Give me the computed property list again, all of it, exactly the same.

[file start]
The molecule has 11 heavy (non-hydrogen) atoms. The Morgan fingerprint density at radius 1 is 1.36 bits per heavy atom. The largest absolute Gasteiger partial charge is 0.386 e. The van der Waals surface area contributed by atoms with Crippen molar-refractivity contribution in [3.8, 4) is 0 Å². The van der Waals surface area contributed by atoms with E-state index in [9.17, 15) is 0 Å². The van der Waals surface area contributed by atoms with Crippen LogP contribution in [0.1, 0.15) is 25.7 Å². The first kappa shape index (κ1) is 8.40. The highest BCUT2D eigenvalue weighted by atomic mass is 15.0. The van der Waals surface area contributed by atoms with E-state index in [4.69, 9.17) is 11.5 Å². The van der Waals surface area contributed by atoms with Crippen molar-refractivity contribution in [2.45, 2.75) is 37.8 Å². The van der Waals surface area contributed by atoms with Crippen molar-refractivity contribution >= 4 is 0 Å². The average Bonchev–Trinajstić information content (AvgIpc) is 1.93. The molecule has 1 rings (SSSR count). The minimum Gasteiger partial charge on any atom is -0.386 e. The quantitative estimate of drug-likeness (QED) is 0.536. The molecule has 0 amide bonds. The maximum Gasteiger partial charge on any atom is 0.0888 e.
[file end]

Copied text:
The molecule has 11 heavy (non-hydrogen) atoms. The Morgan fingerprint density at radius 1 is 1.36 bits per heavy atom. The largest absolute Gasteiger partial charge is 0.386 e. The van der Waals surface area contributed by atoms with Crippen molar-refractivity contribution in [3.8, 4) is 0 Å². The van der Waals surface area contributed by atoms with E-state index in [9.17, 15) is 0 Å². The van der Waals surface area contributed by atoms with Crippen LogP contribution in [0.1, 0.15) is 25.7 Å². The first kappa shape index (κ1) is 8.40. The highest BCUT2D eigenvalue weighted by atomic mass is 15.0. The van der Waals surface area contributed by atoms with E-state index in [4.69, 9.17) is 11.5 Å². The van der Waals surface area contributed by atoms with Crippen molar-refractivity contribution in [2.45, 2.75) is 37.8 Å². The van der Waals surface area contributed by atoms with Crippen molar-refractivity contribution >= 4 is 0 Å². The average Bonchev–Trinajstić information content (AvgIpc) is 1.93. The molecule has 1 rings (SSSR count). The minimum Gasteiger partial charge on any atom is -0.386 e. The quantitative estimate of drug-likeness (QED) is 0.536. The molecule has 0 amide bonds. The maximum Gasteiger partial charge on any atom is 0.0888 e.